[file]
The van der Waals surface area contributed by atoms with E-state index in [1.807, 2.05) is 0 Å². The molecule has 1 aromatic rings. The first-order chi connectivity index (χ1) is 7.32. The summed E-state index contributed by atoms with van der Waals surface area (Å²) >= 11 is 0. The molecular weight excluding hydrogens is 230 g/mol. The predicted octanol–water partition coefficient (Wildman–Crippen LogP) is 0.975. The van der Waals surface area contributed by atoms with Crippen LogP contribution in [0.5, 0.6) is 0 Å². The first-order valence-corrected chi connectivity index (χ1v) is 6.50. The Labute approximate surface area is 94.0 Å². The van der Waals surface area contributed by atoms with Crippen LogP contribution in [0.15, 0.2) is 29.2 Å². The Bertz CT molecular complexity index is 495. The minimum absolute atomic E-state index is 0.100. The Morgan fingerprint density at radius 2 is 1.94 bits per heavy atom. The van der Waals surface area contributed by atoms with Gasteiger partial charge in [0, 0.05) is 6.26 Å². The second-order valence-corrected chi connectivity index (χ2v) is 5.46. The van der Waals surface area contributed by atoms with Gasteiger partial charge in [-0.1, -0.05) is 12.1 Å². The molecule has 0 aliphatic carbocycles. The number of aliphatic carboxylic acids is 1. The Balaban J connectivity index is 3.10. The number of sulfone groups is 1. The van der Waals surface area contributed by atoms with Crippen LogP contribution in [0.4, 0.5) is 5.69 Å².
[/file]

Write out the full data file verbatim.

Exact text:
The van der Waals surface area contributed by atoms with E-state index in [1.807, 2.05) is 0 Å². The molecule has 1 aromatic rings. The first-order chi connectivity index (χ1) is 7.32. The summed E-state index contributed by atoms with van der Waals surface area (Å²) >= 11 is 0. The molecular weight excluding hydrogens is 230 g/mol. The predicted octanol–water partition coefficient (Wildman–Crippen LogP) is 0.975. The van der Waals surface area contributed by atoms with Crippen LogP contribution in [0.5, 0.6) is 0 Å². The first-order valence-corrected chi connectivity index (χ1v) is 6.50. The Labute approximate surface area is 94.0 Å². The van der Waals surface area contributed by atoms with Crippen LogP contribution in [0.15, 0.2) is 29.2 Å². The Bertz CT molecular complexity index is 495. The minimum absolute atomic E-state index is 0.100. The Morgan fingerprint density at radius 2 is 1.94 bits per heavy atom. The van der Waals surface area contributed by atoms with Gasteiger partial charge in [0, 0.05) is 6.26 Å². The second-order valence-corrected chi connectivity index (χ2v) is 5.46. The van der Waals surface area contributed by atoms with Gasteiger partial charge in [-0.1, -0.05) is 12.1 Å². The molecule has 0 aliphatic carbocycles. The number of aliphatic carboxylic acids is 1. The Balaban J connectivity index is 3.10. The number of sulfone groups is 1. The van der Waals surface area contributed by atoms with Crippen LogP contribution in [0.4, 0.5) is 5.69 Å².